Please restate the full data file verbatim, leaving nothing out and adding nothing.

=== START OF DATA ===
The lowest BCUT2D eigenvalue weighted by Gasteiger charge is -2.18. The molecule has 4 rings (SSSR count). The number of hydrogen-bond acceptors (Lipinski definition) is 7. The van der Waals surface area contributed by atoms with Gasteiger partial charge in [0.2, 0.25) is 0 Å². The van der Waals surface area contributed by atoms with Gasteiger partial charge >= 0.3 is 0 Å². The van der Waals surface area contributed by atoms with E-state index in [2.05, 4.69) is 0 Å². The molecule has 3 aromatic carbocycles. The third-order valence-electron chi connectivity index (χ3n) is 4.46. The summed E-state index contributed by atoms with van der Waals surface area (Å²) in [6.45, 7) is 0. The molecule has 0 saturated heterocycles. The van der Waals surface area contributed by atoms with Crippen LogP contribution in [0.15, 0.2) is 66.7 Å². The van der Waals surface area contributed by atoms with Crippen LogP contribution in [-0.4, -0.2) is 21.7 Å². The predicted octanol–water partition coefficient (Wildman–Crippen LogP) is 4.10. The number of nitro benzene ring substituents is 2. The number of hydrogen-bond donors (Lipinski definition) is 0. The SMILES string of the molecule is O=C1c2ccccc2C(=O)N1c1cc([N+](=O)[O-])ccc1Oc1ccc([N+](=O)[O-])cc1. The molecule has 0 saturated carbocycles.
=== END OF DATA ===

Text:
The lowest BCUT2D eigenvalue weighted by Gasteiger charge is -2.18. The molecule has 4 rings (SSSR count). The number of hydrogen-bond acceptors (Lipinski definition) is 7. The van der Waals surface area contributed by atoms with Gasteiger partial charge in [0.2, 0.25) is 0 Å². The van der Waals surface area contributed by atoms with Gasteiger partial charge >= 0.3 is 0 Å². The van der Waals surface area contributed by atoms with E-state index in [2.05, 4.69) is 0 Å². The molecule has 3 aromatic carbocycles. The third-order valence-electron chi connectivity index (χ3n) is 4.46. The summed E-state index contributed by atoms with van der Waals surface area (Å²) in [6.45, 7) is 0. The molecule has 0 saturated heterocycles. The van der Waals surface area contributed by atoms with Crippen LogP contribution in [0.15, 0.2) is 66.7 Å². The van der Waals surface area contributed by atoms with Crippen LogP contribution in [-0.4, -0.2) is 21.7 Å². The predicted octanol–water partition coefficient (Wildman–Crippen LogP) is 4.10. The number of nitro benzene ring substituents is 2. The number of hydrogen-bond donors (Lipinski definition) is 0. The SMILES string of the molecule is O=C1c2ccccc2C(=O)N1c1cc([N+](=O)[O-])ccc1Oc1ccc([N+](=O)[O-])cc1. The molecule has 0 saturated carbocycles.